Truce Reached Over Farm Animal Welfare in Ohio
Ohioans and animal welfare organizations have been working to increase protection for farm animals and anti-cruelty laws in the state by collecting signatures to bring these issues to the table for voters in the November ballot.
On Wednesday, an agreement was reached between Ohioans for Humane Farms, farm groups and Governor Ted Strickland to make improvements on a number of issues from intensive factory farming practices to puppy mills.
The changes in the agreement include:
- A ban on veal crates by 2017, which is the same timing as the ballot measure.
- A ban on new gestation crates in the state after Dec. 31, 2010. Existing facilities are grandfathered, but must cease use of these crates within 15 years.
- A moratorium on permits for new battery cage confinement facilities for laying hens.
- A ban on strangulation of farm animals and mandatory humane euthanasia methods for sick or injured animals.
- A ban on the transport of downer cows for slaughter.
- Enactment of legislation establishing felony-level penalties for cockfighters.
- Enactment of legislation cracking down on puppy mills.
- Enactment of a ban on the acquisition of dangerous exotic animals as pets, such as primates, bears, lions, tigers, large constricting and venomous snakes, crocodiles and alligators.
Strickland reportedly felt that “heading off an expensive, acrimonious ballot fight was also in the best interests of the state — freeing up millions of campaign dollars for agricultural research and animal protection efforts.”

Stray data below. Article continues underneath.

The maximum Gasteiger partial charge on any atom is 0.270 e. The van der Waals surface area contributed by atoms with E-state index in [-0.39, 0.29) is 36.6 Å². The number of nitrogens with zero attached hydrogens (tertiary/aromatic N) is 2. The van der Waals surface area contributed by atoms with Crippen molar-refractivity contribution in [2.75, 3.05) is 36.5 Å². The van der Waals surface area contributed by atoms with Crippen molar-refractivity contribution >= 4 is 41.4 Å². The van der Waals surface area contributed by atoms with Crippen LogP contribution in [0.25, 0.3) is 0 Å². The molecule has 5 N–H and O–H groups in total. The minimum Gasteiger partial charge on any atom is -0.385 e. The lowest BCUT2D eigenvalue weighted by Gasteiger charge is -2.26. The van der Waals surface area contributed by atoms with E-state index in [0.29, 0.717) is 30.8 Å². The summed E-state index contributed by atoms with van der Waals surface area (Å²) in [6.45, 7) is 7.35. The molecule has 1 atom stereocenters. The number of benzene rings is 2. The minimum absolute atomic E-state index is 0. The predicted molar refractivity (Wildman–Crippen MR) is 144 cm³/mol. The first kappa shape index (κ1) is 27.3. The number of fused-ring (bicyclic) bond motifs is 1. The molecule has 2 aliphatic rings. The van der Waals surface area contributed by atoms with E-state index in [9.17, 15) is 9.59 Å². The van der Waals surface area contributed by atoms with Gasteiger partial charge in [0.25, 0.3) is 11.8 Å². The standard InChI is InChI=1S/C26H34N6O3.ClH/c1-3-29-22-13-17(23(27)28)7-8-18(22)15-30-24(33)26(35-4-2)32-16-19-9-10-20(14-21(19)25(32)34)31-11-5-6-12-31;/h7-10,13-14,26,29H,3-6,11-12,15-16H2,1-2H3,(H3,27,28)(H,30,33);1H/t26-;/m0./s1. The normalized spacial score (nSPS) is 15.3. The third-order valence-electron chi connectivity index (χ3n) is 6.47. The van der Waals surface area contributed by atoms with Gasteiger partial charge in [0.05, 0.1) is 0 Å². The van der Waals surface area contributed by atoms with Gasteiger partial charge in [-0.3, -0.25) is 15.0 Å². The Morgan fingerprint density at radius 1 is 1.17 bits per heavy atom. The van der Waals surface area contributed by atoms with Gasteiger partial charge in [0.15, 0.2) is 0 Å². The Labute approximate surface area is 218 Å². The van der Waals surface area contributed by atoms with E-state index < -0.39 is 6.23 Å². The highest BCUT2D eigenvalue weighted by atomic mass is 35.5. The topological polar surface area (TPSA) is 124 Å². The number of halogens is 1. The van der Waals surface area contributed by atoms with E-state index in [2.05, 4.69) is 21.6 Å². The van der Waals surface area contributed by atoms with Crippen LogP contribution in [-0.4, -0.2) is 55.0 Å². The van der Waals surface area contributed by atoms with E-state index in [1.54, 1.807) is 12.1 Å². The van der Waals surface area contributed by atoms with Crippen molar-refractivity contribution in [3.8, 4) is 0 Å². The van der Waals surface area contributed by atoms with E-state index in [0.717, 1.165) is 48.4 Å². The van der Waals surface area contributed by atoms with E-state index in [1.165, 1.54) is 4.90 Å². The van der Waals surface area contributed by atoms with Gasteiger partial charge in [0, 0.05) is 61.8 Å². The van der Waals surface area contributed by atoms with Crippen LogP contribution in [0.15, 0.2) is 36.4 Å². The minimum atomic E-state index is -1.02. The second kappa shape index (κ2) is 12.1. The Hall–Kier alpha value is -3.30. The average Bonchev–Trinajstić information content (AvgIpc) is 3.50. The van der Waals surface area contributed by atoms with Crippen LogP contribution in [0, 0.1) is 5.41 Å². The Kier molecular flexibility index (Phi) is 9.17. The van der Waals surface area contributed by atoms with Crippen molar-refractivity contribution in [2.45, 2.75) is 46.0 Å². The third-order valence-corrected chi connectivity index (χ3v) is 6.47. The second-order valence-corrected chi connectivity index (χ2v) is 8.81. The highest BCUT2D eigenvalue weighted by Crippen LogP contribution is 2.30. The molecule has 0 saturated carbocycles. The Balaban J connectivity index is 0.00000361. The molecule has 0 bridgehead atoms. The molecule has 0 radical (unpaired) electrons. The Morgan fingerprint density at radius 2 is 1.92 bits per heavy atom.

Ohioans for Humane Farms would’ve delivered over 500,000 signatures to the Secretary of State, which would’ve been enough to bring the anti-factory farm measure to the ballot in November, which they can still submit if necessary, according to Farm Sanctuary.
“We are grateful to the Ohio volunteers who put tremendous energy towards the effort to gather enough signatures to place the measure on the ballot,” said Wayne Pacelle of the Humane Society of the Unites States. “Their effort led to this agreement that moves the ball forward on all those reforms while leading the state to address other serious animal welfare concerns and avoiding a costly and contentious campaign.”
Farm Sanctuary’s president Gene Baur shared similar sentiments, stating “These reforms represent important progress for farm animals and other animals in Ohio, and we’re grateful to all our volunteers in Ohio who worked so hard to make this happen.”